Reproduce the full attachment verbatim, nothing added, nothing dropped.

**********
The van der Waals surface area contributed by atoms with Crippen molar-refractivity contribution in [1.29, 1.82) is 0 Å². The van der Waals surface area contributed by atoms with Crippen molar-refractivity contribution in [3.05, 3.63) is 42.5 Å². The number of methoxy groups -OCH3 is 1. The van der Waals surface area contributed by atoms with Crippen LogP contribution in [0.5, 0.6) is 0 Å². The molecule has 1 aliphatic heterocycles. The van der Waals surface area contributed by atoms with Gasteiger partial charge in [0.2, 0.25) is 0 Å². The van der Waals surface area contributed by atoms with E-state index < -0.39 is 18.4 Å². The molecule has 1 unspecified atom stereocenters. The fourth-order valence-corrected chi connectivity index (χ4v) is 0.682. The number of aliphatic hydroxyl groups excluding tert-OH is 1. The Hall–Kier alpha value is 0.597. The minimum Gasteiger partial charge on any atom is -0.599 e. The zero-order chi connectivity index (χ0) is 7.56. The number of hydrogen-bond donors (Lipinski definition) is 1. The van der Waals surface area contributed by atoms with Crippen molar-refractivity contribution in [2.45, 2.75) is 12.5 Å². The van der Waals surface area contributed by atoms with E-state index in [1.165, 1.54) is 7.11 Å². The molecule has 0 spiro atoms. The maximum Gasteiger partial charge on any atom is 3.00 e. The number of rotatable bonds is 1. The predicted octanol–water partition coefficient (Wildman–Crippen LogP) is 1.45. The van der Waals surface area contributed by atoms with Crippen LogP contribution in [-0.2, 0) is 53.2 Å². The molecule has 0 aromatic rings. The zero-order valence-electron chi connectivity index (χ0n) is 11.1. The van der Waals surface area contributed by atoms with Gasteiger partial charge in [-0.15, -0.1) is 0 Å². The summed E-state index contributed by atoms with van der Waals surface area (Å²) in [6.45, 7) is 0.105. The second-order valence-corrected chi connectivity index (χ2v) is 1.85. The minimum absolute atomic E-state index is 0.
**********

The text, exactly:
The van der Waals surface area contributed by atoms with Crippen molar-refractivity contribution in [1.29, 1.82) is 0 Å². The van der Waals surface area contributed by atoms with Crippen molar-refractivity contribution in [3.05, 3.63) is 42.5 Å². The number of methoxy groups -OCH3 is 1. The van der Waals surface area contributed by atoms with Crippen LogP contribution in [0.5, 0.6) is 0 Å². The molecule has 1 aliphatic heterocycles. The van der Waals surface area contributed by atoms with Gasteiger partial charge in [0.2, 0.25) is 0 Å². The van der Waals surface area contributed by atoms with E-state index < -0.39 is 18.4 Å². The molecule has 1 unspecified atom stereocenters. The fourth-order valence-corrected chi connectivity index (χ4v) is 0.682. The number of aliphatic hydroxyl groups excluding tert-OH is 1. The Hall–Kier alpha value is 0.597. The minimum Gasteiger partial charge on any atom is -0.599 e. The zero-order chi connectivity index (χ0) is 7.56. The number of hydrogen-bond donors (Lipinski definition) is 1. The van der Waals surface area contributed by atoms with Crippen molar-refractivity contribution in [2.45, 2.75) is 12.5 Å². The van der Waals surface area contributed by atoms with E-state index in [1.165, 1.54) is 7.11 Å². The molecule has 0 spiro atoms. The maximum Gasteiger partial charge on any atom is 3.00 e. The number of rotatable bonds is 1. The predicted octanol–water partition coefficient (Wildman–Crippen LogP) is 1.45. The van der Waals surface area contributed by atoms with Crippen LogP contribution in [-0.2, 0) is 53.2 Å². The molecule has 0 aromatic rings. The zero-order valence-electron chi connectivity index (χ0n) is 11.1. The van der Waals surface area contributed by atoms with Gasteiger partial charge in [-0.15, -0.1) is 0 Å². The summed E-state index contributed by atoms with van der Waals surface area (Å²) in [6.45, 7) is 0.105. The second-order valence-corrected chi connectivity index (χ2v) is 1.85. The minimum absolute atomic E-state index is 0.